Lecture 20-Sorting Algorithms

Lecture 20-Sorting Algorithms - Comments on A5 CS1110 9...

Info iconThis preview shows page 1. Sign up to view the full content.

View Full Document Right Arrow Icon
This is the end of the preview. Sign up to access the rest of the document.

Unformatted text preview: Comments on A5 CS1110 9 November 2010 insertion sort, selection sort, quick sort Do exercises on pp. 311-312 to get familiar with concepts and develop skill. Practice in DrJava! Test your methods! A5 times min 2 median 6 mean 6.5 max 19 hours 2-3 4 5 6 7 10 11 15 18-19 number 14 26 19 34 16 12 02 01 02 Liked not having to write test cases! Needed too much help, took too long Add more methods; it did not take long Allow us to do recursive methods with loops rather than recursively. Good time drinking beer while watching the demo after I was done. 2 Recursion: Make requirements/descriptions less ambiguous, clearer; give more direction. Need optional problem with more complicated recursive solution would have been an interesting challenge, more recursive functions. They make us think! Make task 5 easier. I could not finish it. 1 I had intended here to erupt in largely incoherent rage over that wretched concept of recursion, which I came to hate like an enemy: like a sentient being who, knowing the difference between right and wrong, had purposely chosen to do me harm. However, I then figured out how it works, and it is actually quite elegant, so now I suppose I have learned something against my will. Sorting: 0 pre: b insertion sort 0 inv: b “sorted” means in ascending order n 0 post: b ? sorted i sorted ? 0 n n pre: b insertion sort 0 invariant: b ? n post: b i sorted 0 sorted n n ? for (int i= 0; i < n; i= i+1) { Push b[i] down into its sorted position in b[0..i]; } 0 i 2 4 4 6 6 7 5 0 i 2 4 4 5 6 6 7 b[0..i-1]: i elements in worst case: Iteration 0: 0 swaps Iteration 1: 1 swap Iteration 2: 2 swaps 3 … Add property to invariant: first segment contains smaller values. selection sort invariant: b 0 ≤ b[i..], sorted i ≥ b[0..i-1], ? n for (int i= 0; i < n; i= i+1) { Iteration i makes up to i swaps. In worst case, number of swaps needed is 0 + 1 + 2 + 3 + … (n-1) = (n-1)*n / 2. Called an “n-squared”, or n2, algorithm. int j= index of min of b[i..n-1]; Swap b[j] and b[i]; } i n 2 4 4 6 6 8 9 9 7 8 9 i n 2 4 4 6 6 7 9 9 8 8 9 Also an “n-squared”, or n2, algorithm. 4 Partition algorithm: Given an array b[h..k] with some value x in b[h]: h k P: b x ? /** Sort b[h..k] */ public static void qsort(int b, int h, int k) { Quicksort Swap elements of b[h..k] and store in j to truthify P: h Q: b <= x j x >= x k change: into or h k b 3 5 4 1 6 2 3 8 1 h j k b 1 2 1 3 5 4 6 3 8 h j k b 1 2 3 1 3 4 5 6 8 if (b[h..k] has fewer than 2 elements) return; To sort array of size n. e.g. 215 int j= partition(b, h, k); Worst case: n2 e.g. 230 // b[h..j–1] <= b[j] <= b[j+1..k] Average case: // Sort b[h..j–1] and b[j+1..k] n log n. e.g. 15 * 215 qsort(b, h, j–1); qsort(b, j+1, k); h pre: b x ? 215 = 32768 k x is called the pivot value. x is not a program variable; x just denotes the value initially in b[h]. 5 } j= partition(b, h, k); h post: b <= x j x k >= x 6 1 Tony Hoare, in 1968 The NATO Software Engineering Conferences homepages.cs.ncl.ac.uk/brian.randell/NATO/ 7-11 Oct 1968, Garmisch, Germany 27-31 Oct 1969, Rome, Italy Download Proceedings, which have transcripts of discussions. See photographs. Software crisis: Academic and industrial people. Admitted for first time that they did not know how to develop software efficiently and effectively. Quicksort author Tony Hoare in 2007 in Germany Thought of Quicksort in ~1958. Tried to explain it to a colleague, but couldn’t. Few months later: he saw a draft of the definition of the language Algol 58 –later turned into Algol 60. It had recursion. He went and explained Quicksort to his colleague, using recursion, who now understood it. 7 Software Engineering, 1968 Next 10-15 years: intense period of research on software engineering, language design, proving programs correct, etc. 9 Software Engineering, 1968 10 During 1970s, 1980s, intense research on How to prove programs correct, How to make it practical,  Methodology for developing algorithms The way we understand recursive methods is based on that methodology. Our understanding of and development of loops is based on that methodology. Throughout, we try to give you thought habits to help you solve programming problems for effectively The way we understand recursive methods is based on that methodology. Our understanding of and development of loops is based on that methodology. Simplicity is key: Learn not only to simplify, learn not to complify. Separate concerns, and focus on one at a time. Develop and test incrementally. Throughout, we try to give you thought habits to help you solve programming problems for effectively Don’t solve a problem until you know what the problem is (give precise and thorough specs). Learn to read a program at different levels of abstraction. 12 Mark Twain: Nothing needs changing so much as the habits of others. 11 2 ...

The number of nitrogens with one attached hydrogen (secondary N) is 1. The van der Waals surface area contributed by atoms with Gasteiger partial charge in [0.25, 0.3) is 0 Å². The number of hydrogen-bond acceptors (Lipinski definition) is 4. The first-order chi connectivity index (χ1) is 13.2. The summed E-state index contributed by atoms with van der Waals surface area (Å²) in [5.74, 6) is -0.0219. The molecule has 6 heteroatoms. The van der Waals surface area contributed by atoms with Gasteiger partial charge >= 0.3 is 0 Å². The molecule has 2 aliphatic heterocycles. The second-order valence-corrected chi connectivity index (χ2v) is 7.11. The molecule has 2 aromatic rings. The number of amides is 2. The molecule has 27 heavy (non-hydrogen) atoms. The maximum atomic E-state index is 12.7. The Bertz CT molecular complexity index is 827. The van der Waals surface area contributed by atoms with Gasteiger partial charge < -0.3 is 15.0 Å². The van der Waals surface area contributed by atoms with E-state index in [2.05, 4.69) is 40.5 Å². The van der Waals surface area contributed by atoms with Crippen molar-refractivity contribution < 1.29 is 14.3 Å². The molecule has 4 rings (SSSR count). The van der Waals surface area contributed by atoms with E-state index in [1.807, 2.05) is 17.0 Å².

View Full Document

Ask a homework question - tutors are online